pp 102 - 121

Reconsidering the Campaign to Suppress Counterrevolutionaries        

Yang Kuisong

Abstract: Power seized with violence has to be maintained with violence. This truth has been repeatedly proved in the course of the founding of the Chinese Communist Party. The suppression of the counterrevolutionary movement in the 1950?3 period was the first campaign launched by the PRC aimed at cleansing opposition elements. This article re-examines Mao Zedong's policies and practices, and the interaction between China's central and local authorities during the campaign. It assesses whether the campaign met its goals and its implications for the future use of suppression by the regime.

 

 

 

pp 122 - 139

The 1967 Riots in Hong Kong: The Diplomatic and Domestic Fronts of the Colonial Governor         

Ray Yep

Abstract: This article examines the dynamics behind the Hong Kong colonial government's policy during the 1967 riots, a turning point in the colony's development. Starting as an industrial dispute, it soon erupted into a major crisis that prompted the British to consider evacuation from the territory. While the Governor, David Trench, was preoccupied with the colossal task of maintaining order on the domestic front, his success was heavily dependent on his progress on the 揹iplomatic front.?His perception of British interests did not always resonate with the views of the British diplomats in China. This article argues that the prevalence of Trench's proposed policy of firm suppression of local communists over the accommodating approach, suggested by the British diplomats in Beijing, was a result of his success in persuading the officials in London of the greater utility of his proposal in preserving British interests. The limited options available to Britain and Trench's shrewdness in exploiting the sovereign's uncertainty over the future of China contributed to the Governor's success in swaying the opinions of officials in London.

 

 

 

 

Research Reports 

 

pp 140 - 149

Governance Reform towards 揝erving Migrant Workers? The Local Implementation of Central Government Regulations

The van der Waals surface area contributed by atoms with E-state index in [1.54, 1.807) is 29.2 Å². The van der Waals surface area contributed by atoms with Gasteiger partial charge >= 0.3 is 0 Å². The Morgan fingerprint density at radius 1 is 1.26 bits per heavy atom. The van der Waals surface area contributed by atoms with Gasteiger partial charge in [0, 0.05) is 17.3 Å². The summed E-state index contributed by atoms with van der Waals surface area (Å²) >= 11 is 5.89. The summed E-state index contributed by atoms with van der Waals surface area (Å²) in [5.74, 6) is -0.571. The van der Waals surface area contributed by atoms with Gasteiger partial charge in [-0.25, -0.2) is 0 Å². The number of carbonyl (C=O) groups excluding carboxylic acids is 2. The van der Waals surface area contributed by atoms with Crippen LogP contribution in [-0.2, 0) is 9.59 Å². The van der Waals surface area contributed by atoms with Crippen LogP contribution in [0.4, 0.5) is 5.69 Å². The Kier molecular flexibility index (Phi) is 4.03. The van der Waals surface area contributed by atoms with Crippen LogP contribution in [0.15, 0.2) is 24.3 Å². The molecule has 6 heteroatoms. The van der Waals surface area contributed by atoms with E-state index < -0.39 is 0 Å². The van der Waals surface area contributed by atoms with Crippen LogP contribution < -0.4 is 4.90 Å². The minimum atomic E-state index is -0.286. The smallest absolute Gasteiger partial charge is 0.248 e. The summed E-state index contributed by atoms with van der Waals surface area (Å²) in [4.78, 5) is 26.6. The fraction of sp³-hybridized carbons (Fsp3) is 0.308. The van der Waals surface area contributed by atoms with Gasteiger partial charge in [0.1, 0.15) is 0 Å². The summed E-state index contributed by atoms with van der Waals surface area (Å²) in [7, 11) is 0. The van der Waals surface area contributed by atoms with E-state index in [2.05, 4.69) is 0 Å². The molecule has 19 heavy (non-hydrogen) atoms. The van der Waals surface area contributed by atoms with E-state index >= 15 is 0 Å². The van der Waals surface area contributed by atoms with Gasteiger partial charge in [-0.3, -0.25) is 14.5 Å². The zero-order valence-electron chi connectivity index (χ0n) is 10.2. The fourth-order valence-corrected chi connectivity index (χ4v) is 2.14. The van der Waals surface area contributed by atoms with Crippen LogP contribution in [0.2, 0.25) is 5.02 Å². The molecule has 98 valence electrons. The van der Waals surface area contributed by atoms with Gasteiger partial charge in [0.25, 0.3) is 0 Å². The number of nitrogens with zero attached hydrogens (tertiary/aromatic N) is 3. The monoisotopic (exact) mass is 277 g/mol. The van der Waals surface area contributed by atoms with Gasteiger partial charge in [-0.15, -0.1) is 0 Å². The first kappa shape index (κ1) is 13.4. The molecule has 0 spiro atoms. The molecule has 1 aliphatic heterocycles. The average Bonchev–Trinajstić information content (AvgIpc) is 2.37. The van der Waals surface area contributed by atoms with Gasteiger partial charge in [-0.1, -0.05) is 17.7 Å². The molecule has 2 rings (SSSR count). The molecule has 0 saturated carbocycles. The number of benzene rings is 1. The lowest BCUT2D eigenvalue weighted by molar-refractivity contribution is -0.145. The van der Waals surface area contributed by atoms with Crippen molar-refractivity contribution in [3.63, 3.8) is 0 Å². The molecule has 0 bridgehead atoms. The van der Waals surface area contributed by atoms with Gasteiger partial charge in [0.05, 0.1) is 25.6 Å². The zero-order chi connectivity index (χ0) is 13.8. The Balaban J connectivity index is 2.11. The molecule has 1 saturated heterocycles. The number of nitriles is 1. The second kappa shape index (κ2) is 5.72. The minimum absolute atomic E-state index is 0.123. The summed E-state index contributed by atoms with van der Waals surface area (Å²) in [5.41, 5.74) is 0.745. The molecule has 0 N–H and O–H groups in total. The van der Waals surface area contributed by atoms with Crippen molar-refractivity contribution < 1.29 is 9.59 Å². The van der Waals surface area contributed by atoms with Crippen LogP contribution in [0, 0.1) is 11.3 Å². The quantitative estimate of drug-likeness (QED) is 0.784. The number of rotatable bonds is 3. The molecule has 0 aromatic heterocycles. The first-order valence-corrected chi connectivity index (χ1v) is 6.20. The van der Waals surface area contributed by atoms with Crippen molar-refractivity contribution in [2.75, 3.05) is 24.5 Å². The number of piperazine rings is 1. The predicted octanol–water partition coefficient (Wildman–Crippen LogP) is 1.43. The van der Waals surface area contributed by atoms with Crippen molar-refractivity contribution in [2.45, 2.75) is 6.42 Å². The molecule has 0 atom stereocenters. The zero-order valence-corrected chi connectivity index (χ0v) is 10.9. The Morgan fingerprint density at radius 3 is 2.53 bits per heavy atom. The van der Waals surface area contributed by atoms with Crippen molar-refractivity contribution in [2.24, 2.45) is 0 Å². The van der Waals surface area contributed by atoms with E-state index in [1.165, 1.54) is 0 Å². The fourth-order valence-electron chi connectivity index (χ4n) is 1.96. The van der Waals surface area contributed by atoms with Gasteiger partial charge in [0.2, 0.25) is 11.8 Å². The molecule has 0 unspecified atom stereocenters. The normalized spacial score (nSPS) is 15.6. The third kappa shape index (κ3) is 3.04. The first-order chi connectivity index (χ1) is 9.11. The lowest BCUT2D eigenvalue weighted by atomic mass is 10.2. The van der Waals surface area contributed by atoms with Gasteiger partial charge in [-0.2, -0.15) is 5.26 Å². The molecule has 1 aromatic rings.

Gloria Davies and Gaby Ramia

Abstract: Using data from three provinces as part of a joint study by Monash University in Australia and China's Institute of Labour Science, an affiliate body of the national Ministry of Labour and Social Security, this article examines the extension of social rights and social security coverage to intra-national migrants in China as a public governance issue. More specifically, it analyses how central government regulations on improving the situation of migrant workers are being interpreted and implemented by local governments. In this regard, it offers a unique case study of difficulties encountered in the local implementation of policy directives issued by the central government.

 

 

 

pp 150 - 163

China's 2004 Economic Census and 2006 Benchmark Revision of GDP Statistics: More Questions than Answers?        

Carsten A. Holz

Abstract: In 2006, China's National Bureau of Statistics undertook a benchmark revision of national income and product accounts statistics based on the findings of the 2004 economic census. The benchmark revision covers primarily the years 1993?004 with revised economy-wide and sectoral output values. The new data have three implications. First, despite all the hype only a few years ago about data falsification by local statistical authorities in China, the 2004 economic census results validate the provincial aggregate output values and invalidate the centre's national ones. Second, at the national level, economy-wide as well as sectoral nominal values were revised but real growth rates of some sectors remained unchanged. That is not plausible, and implies that at least the secondary sector real growth rates are erroneous. And finally, the benchmark revision raises questions about the quality and meaning of a large body of official statistics. Ultimately, it casts doubt on the professionalism and sincerity of China's statistical authority.

 

 

 

 

Obituaries 

pp 164 - 170

Elisabeth Joan Croll, CMG, 1944?007       

Robert Ash

 

 

 

 

Book Reviews 

 

pp 172 - 173

Managing Sino-American Crises: Case Studies and Analysis. Edited by Michael D. Swaine and Zhang Tuosheng. (with Danielle F. S. Cohen) Washington D.C.: Carnegie Endowment for International Peace, 2006. xiv + 518 pp. $24.95. ISBN 978-0-87003-228-8        

Steven M. Goldstein

 

 

pp 173 - 175

Redefining Nationalism in Modern China: Sino-American Relations and the Emergence of Chinese Public Opinion in the 21st Century. Simon Shen. Basingstoke, Hants: Palgrave Macmillan, 2007. xiv + 293 pp. ?5.00. ISBN 978-0-230-54939-5        

Yongnian Zheng

 

 

pp 175 - 176

Assessing the Threat: The Chinese Military and Taiwan's Security. Edited by Michael D. Swaine, Andrew N. D. Yang and Evan S. Medeiros. Washington DC: Carnegie Endowment for International Peace, 2007. xvi + 416 pp. $22.95. ISBN 978-0-87003-238-7       

Jean-Pierre Cabestan

 

 

pp 176 - 178